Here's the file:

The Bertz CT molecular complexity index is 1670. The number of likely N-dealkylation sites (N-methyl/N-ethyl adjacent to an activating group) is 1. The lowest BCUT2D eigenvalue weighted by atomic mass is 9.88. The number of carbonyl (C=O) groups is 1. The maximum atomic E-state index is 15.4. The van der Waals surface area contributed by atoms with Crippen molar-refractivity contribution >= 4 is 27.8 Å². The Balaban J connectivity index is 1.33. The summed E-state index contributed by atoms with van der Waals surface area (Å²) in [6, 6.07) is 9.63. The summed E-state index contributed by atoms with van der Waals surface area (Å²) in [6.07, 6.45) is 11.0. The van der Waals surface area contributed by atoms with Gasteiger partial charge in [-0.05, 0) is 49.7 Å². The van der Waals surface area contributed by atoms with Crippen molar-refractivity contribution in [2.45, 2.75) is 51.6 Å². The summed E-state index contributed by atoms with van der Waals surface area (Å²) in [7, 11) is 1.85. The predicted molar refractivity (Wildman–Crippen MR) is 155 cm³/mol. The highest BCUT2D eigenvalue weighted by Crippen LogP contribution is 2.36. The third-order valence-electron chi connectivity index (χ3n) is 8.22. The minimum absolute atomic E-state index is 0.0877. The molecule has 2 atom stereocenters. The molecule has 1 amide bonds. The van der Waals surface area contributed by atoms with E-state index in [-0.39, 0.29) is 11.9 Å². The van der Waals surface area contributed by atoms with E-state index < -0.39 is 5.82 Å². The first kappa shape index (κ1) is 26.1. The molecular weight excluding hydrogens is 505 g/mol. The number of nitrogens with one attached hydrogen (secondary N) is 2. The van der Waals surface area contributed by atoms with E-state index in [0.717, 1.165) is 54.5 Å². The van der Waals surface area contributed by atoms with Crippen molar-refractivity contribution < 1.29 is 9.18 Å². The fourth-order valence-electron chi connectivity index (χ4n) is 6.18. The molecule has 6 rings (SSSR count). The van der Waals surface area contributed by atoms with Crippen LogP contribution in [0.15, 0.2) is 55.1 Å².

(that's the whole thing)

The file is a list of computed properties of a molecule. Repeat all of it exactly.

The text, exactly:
The Bertz CT molecular complexity index is 1670. The number of likely N-dealkylation sites (N-methyl/N-ethyl adjacent to an activating group) is 1. The lowest BCUT2D eigenvalue weighted by atomic mass is 9.88. The number of carbonyl (C=O) groups is 1. The maximum atomic E-state index is 15.4. The van der Waals surface area contributed by atoms with Crippen molar-refractivity contribution >= 4 is 27.8 Å². The Balaban J connectivity index is 1.33. The summed E-state index contributed by atoms with van der Waals surface area (Å²) in [6, 6.07) is 9.63. The summed E-state index contributed by atoms with van der Waals surface area (Å²) in [6.07, 6.45) is 11.0. The van der Waals surface area contributed by atoms with Gasteiger partial charge in [-0.05, 0) is 49.7 Å². The van der Waals surface area contributed by atoms with Crippen molar-refractivity contribution in [2.45, 2.75) is 51.6 Å². The summed E-state index contributed by atoms with van der Waals surface area (Å²) in [7, 11) is 1.85. The predicted molar refractivity (Wildman–Crippen MR) is 155 cm³/mol. The highest BCUT2D eigenvalue weighted by Crippen LogP contribution is 2.36. The third-order valence-electron chi connectivity index (χ3n) is 8.22. The minimum absolute atomic E-state index is 0.0877. The molecule has 2 atom stereocenters. The molecule has 1 amide bonds. The van der Waals surface area contributed by atoms with E-state index in [-0.39, 0.29) is 11.9 Å². The van der Waals surface area contributed by atoms with E-state index < -0.39 is 5.82 Å². The first kappa shape index (κ1) is 26.1. The molecular weight excluding hydrogens is 505 g/mol. The number of nitrogens with one attached hydrogen (secondary N) is 2. The van der Waals surface area contributed by atoms with E-state index in [0.717, 1.165) is 54.5 Å². The van der Waals surface area contributed by atoms with Crippen molar-refractivity contribution < 1.29 is 9.18 Å². The fourth-order valence-electron chi connectivity index (χ4n) is 6.18. The molecule has 6 rings (SSSR count). The van der Waals surface area contributed by atoms with Crippen LogP contribution in [0.15, 0.2) is 55.1 Å².